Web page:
By John Rondy
MILWAUKEE (Reuters) - Twenty-four people were charged Thursday with federal drug trafficking and gambling offenses in a ring that stretched from the Pacific Northwest to Minnesota, Milwaukee and northern Illinois.
Following a year-long investigation, the defendants, all of Hmong descent, were charged with conspiring to possess with intent to distribute more than 1,000 kilograms of marijuana, and 13 were accused with operating an illegal gambling business, said U.S. Attorney James Santelle.
Hundreds of pounds of marijuana were transported by couriers from Vancouver, B.C. and Seattle to Minnesota, southeast Wisconsin and northern Illinois, Santelle said. The couriers also transported bulk cash and illegal gambling proceeds back to the marijuana suppliers in the Pacific Northwest, he said.
Odds on sporting events were sent via text message, and bets were placed just as quickly, said Assistant U.S. Attorney Daniel Sanders, who is prosecuting the case.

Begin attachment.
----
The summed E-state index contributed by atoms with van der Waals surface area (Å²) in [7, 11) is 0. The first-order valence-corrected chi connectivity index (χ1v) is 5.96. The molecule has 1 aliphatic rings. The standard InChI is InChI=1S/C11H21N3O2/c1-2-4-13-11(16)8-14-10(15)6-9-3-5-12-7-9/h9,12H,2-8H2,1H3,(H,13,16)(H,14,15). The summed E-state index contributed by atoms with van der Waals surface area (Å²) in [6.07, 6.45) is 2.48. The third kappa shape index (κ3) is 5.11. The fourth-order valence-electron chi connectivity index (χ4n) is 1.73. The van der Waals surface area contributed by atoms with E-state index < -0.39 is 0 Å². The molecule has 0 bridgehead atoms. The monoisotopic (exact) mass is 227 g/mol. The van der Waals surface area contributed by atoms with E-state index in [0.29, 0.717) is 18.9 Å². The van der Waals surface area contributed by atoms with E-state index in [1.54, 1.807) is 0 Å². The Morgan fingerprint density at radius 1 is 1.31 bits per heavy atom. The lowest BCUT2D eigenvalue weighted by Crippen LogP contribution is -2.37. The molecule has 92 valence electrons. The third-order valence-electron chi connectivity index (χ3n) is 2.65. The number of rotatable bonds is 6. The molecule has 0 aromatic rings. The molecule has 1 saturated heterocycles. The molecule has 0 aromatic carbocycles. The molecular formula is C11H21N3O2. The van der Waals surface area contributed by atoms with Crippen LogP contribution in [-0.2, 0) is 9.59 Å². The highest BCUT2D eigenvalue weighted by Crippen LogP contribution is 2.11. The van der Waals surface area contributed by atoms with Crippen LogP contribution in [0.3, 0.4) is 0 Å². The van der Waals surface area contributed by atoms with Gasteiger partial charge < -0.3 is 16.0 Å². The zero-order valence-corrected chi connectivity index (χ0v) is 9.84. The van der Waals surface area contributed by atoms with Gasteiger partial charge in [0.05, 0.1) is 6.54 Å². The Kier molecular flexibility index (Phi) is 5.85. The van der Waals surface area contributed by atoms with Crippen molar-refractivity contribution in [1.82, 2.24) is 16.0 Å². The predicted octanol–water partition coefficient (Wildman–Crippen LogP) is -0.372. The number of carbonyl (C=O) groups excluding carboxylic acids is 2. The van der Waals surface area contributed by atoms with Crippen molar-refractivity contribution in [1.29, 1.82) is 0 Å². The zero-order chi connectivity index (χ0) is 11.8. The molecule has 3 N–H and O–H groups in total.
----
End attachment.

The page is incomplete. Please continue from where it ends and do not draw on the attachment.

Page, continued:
More than $800,000 in cash was seized from residences, business and safe deposit boxes in southeastern Wisconsin and northern Illinois, bringing total cash seized to about $1.3 million, Santelle said. About 25 pounds of marijuana was seized along with drug trafficking and gambling ledgers, firearms, a bullet-proof vest, jewelry, and vehicles.
All but one of the defendants is in custody. U.S. Marshals are looking for Vinh V. Trinh, 44, of Los Angeles.
The Hmong are an ethnic group originating out of southeast Asia. Many Hmong immigrants live in California, Wisconsin and Minnesota.
(Writing and reporting by John Rondy; Editing by Mary Wisniewski and Greg McCune)